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source code: developer's guide

Source code is made up of the instructions developers write to tell a computer what to do, and it’s fundamental to software development. Whether you’re using a mobile phone app, visiting a website, or using an operating system tool on your computer desktop—source code is behind it all.

Table of Contents

Understanding source code isn't just for computer programmers. 

Are you interested in the fundamental building blocks of creating and maintaining software? In this post, we’ll unpack the concept of source code—what it is, why it’s important, and more.

Let’s begin by looking at the definition and role of source code in modern software engineering.

What is source code in software development?

Source code is the set of instructions that a programmer writes to create software. Every instruction (also known as an algorithm) is written in a specific programming language, such as Python, HTML, C++, or Java. 

Source code is like a detailed recipe for computers to follow. It lays out every action a computer should perform to execute a task or run a software program. And it does so in a language the computer can understand.

Because of this, source code is the DNA of every software application, website, or digital tool that we use. 

You might have a simple computer program that adds two numbers, or an immensely complex system that manages billions of transactions. 

Either way, source code is the starting point of all software development. 

Why is source code important?

As the fundamental building block for computers, source code facilitates the development, maintenance, and enhancement of software. 

Here's why it’s so important:

  • Foundation for software: At its core, every digital tool, application, or system starts as source code written by developers.
  • Customization, improvement, and optimization: When you have access to the software’s source code, you can tweak, enhance, and fix that software. This flexibility is crucial for adapting software to meet user needs, addressing security concerns, or modifying the software to improve and optimize performance.
  • Troubleshooting and debugging: When things go wrong, the ability to examine and modify the source code is crucial.
  • Innovation and collaboration: Source code is at the heart of the open source movement, where developers share their code to collaborate on projects. This plays a huge role in fostering innovation and speeding up technological advancement.
  • Security: By identifying security vulnerabilities in the source code, developers can take steps to protect software against potential threats and attacks.

What are the types of source code?

There are many different ways to categorize source code, so we’ll just look at three common approaches.

1. Open source versus proprietary

Open source code is accessible to everyone. 

Because the open source movement is built on values like collaboration and transparency, open source software can be modified or shared by anyone.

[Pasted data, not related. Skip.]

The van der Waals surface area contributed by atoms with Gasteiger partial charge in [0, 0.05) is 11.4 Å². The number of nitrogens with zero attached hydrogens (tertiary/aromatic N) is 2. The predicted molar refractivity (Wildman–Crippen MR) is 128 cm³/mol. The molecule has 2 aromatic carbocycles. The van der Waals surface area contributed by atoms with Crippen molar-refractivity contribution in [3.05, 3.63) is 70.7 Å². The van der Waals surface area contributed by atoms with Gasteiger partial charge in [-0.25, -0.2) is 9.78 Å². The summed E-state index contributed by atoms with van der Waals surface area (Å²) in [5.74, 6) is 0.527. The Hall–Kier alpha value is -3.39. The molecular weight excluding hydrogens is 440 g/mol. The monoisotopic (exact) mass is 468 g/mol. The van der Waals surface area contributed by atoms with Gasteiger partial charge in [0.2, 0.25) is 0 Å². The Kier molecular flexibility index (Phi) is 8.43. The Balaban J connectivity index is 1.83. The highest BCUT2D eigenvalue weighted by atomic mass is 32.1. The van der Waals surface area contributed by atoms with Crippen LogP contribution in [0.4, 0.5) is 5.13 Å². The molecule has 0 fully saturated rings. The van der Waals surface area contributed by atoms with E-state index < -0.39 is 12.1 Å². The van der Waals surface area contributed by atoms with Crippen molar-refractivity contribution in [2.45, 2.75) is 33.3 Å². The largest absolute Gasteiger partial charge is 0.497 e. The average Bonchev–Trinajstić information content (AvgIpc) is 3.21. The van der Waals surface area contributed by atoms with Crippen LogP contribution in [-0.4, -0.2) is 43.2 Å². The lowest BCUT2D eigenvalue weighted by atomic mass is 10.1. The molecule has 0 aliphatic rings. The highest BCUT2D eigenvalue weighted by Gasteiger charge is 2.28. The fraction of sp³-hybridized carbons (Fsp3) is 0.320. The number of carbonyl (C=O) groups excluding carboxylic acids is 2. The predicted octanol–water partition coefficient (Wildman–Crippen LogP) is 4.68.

This is, in part, how the software world experiences collective improvements and innovations.

On the other hand, proprietary source code—also known as closed source—is private, and access to it is restricted. 

Closed source code is owned by individuals or companies. 

Modifying or sharing code without permission is generally forbidden. 

Proprietary software is usually found commercially, as companies aim to protect their intellectual property.

2. Categorized by computer programming language

The language in which source code is written greatly affects its design and function. 

For example, a language like Python is favored for its simplicity and readability. 

In contrast, C++ is chosen for its performance and control over system resources. 

Each language has its own set of syntax rules and ways of handling memory. 

Every language comes with certain conveniences - and is suitable to certain domains. 

Because certain languages fit certain use cases more appropriately, the availability of so many different languages caters well to the many different types of projects and developer preferences.

Compiled versus interpreted

Another way to categorize source code is by whether it is compiled or interpreted. (This is related to the programming language in which the source code is written.)

With compiled languages, the original source code starts as a high-level language (such as the C programming language). 

Then, it undergoes a transformation by a compiler into another form called machine language (or machine code or bytecode). 

These are executable files containing binary code that is no longer human-readable. 

Compilation is an essential prerequisite for executing the software, but the result distinguishes the source code from the executable code.

On the other hand, source code written in interpreted languages—such as PHP or JavaScript—is executed directly by an interpreter, line by line. 

This allows for greater flexibility and ease of testing but can result in slower execution times compared to compiled languages.

What are source code examples?

Consider the following simple source code examples in two different programming languages: JavaScript and C. 

Both snippets below define a function to add two numbers, displaying and returning the result. 

These snippets help to showcase the syntax and structure unique to each language.

Example 1: JavaScript

In JavaScript, which is commonly used for web and server applications, we can use console.log to display the sum:

function displaySum(a, b) {
    let sum = a + b;
    console.log("The sum is: " + sum);
    return sum;

Example 2: C